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Ocean noise: Study to measure the oceans’ ‘year of quiet’

Ocean noise: Study to measure the oceans’ ‘year of quiet’

Science
AlamyOcean scientists around the world are studying the "unique moment" of quiet created by the pandemic. The researchers have called their vast listening experiment: The year of the quiet ocean. "Lockdown slowed global shipping on a scale that would otherwise be impossible," explained Prof Peter Tyack from the University of St Andrews. The scientists plan to listen to the ocean soundscape before, during and after lockdown. They have identified 200 ocean hydrophones - underwater microphones that are already in place around the global ocean. "So the idea is to use those to measure the changes in noise and how they affect marine life - like calling whales or fish choruses," Prof Tyack said. "Just like people and cities may have noticed that, with much less traffic noise and human activity, ...
Noise pollution ‘drowns out ocean soundscape’

Noise pollution ‘drowns out ocean soundscape’

Science
Wegner Institute Noise from shipping, construction, sonar and seismic surveys is "drowning out" the healthy ocean soundscape, scientists say. And an "overwhelming body of evidence" has revealed the harm human-made noise does to marine life. "We've degraded habitats and depleted marine species," said Prof Carlos Duarte, who led the study, said."So we've silenced the soundtrack of the healthy ocean and replaced it with the sound that we create."Atlantic discovery: 12 new species in the deepTraffic noise impairs songbirds' abilitiesWriting in the journal Science, Prof Duarte, at King Abdullah University, Saudi Arabia, and his colleagues point out that sound waves can travel thousands of miles through the ocean. Alamy"Sound is a fundamental cue for feeding, navigation, communication and socia...
Traffic noise impairs songbirds’ abilities

Traffic noise impairs songbirds’ abilities

Science
Alan TranA test of songbirds' problem-solving skills has revealed how traffic noise impairs the animals' abilities. Scientists set zebra finches a "battery of foraging tasks" in the presence or absence of the noise. They found that the sound of passing cars diminished the birds' ability to find food. The results, published in the journal Proceedings B, suggest that noise pollution has "previously unconsidered consequences for wildlife".Victoria GillScientists examine the great 'human pause'How the blackest fish in the sea 'disappear'Prof Christopher Templeton from Pacific University in Oregon, US, led the study, which he carried out in a behavioural lab with zebra finches. The researchers set the birds the tasks both in a quiet setting and while a recording of road traffic was played. "Jus...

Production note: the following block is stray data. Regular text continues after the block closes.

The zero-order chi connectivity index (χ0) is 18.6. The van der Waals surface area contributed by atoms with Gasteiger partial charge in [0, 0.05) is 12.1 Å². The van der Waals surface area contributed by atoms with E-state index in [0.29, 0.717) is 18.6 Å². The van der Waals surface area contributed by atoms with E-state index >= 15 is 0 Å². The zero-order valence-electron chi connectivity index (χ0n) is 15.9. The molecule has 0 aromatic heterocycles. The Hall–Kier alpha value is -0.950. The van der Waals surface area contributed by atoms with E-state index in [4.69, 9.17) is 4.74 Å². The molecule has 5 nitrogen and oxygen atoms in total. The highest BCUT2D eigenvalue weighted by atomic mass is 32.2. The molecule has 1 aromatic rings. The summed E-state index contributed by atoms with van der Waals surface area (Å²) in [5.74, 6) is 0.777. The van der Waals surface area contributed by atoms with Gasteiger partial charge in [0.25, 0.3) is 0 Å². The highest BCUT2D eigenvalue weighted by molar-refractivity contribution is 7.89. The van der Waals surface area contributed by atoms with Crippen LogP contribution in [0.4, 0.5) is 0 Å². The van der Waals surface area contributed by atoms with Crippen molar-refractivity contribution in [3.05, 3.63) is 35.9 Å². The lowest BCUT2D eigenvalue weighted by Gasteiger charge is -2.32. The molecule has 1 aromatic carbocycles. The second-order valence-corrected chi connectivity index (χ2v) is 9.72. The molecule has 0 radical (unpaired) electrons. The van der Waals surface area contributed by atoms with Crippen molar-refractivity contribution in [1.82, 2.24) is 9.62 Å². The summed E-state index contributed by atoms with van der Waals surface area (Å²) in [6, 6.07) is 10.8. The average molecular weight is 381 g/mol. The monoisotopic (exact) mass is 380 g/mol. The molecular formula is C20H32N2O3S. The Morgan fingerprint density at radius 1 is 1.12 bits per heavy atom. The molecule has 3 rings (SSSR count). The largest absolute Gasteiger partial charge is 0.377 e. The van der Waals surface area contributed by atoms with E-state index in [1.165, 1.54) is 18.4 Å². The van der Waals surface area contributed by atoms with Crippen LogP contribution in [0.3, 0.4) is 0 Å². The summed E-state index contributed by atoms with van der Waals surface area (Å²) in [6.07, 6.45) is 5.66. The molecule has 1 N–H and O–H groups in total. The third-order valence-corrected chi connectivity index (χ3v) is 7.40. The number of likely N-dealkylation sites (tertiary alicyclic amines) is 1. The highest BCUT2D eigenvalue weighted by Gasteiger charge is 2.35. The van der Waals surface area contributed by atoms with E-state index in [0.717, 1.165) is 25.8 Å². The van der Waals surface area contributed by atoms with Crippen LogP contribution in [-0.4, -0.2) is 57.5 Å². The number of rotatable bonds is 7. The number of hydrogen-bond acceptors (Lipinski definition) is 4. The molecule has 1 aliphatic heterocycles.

Stay-at-home orders cut noise exposure almost in half

Stay-at-home orders cut noise exposure almost in half

Science
Oct. 9 (UPI) -- Sometimes, living the quiet life is a choice. Other times, it's the reality of a global pandemic. New research suggests lockdowns and stay-at-home orders led to a dramatic reduction in noise exposure. For the study, published Friday in the journal Environmental Research Letters, scientists at the University of Michigan collected noise exposure data from volunteer Apple Watch wearers in Florida, New York, California and Texas. Advertisement "Volunteer participants opted to share environmental sound data from their Apple Watch and headphone sound data from their iPhone," researchers wrote. "Participants for this analysis were chosen from four states which exhibited diverse responses to COVID-19." Scientists analyzed more than half-a-million sound exposure measurements from b...
Whales are disturbed by engine noise from whale watching boats

Whales are disturbed by engine noise from whale watching boats

Science
June 16 (UPI) -- Whale watching vessels need to do more than keep their distance. New research suggests whales in need of peace and quiet are disturbed by the engine noise of encroaching boats. To get their patrons the best possible view, whale watching companies and the captains of their ships tend to position vessels as close as they can. Advertisement Policy makers and regulators have worked to develop rules to protect whales, mandating that whale watching vessels keep a certain distance away, travel at slow speeds and position themselves to the rear of whales. Previous studies suggest even boats keeping their distance can alter the behavior of whales. For the new study, scientists conducted a series of underwater sound tests to better understand the effects of engine noise on whale b...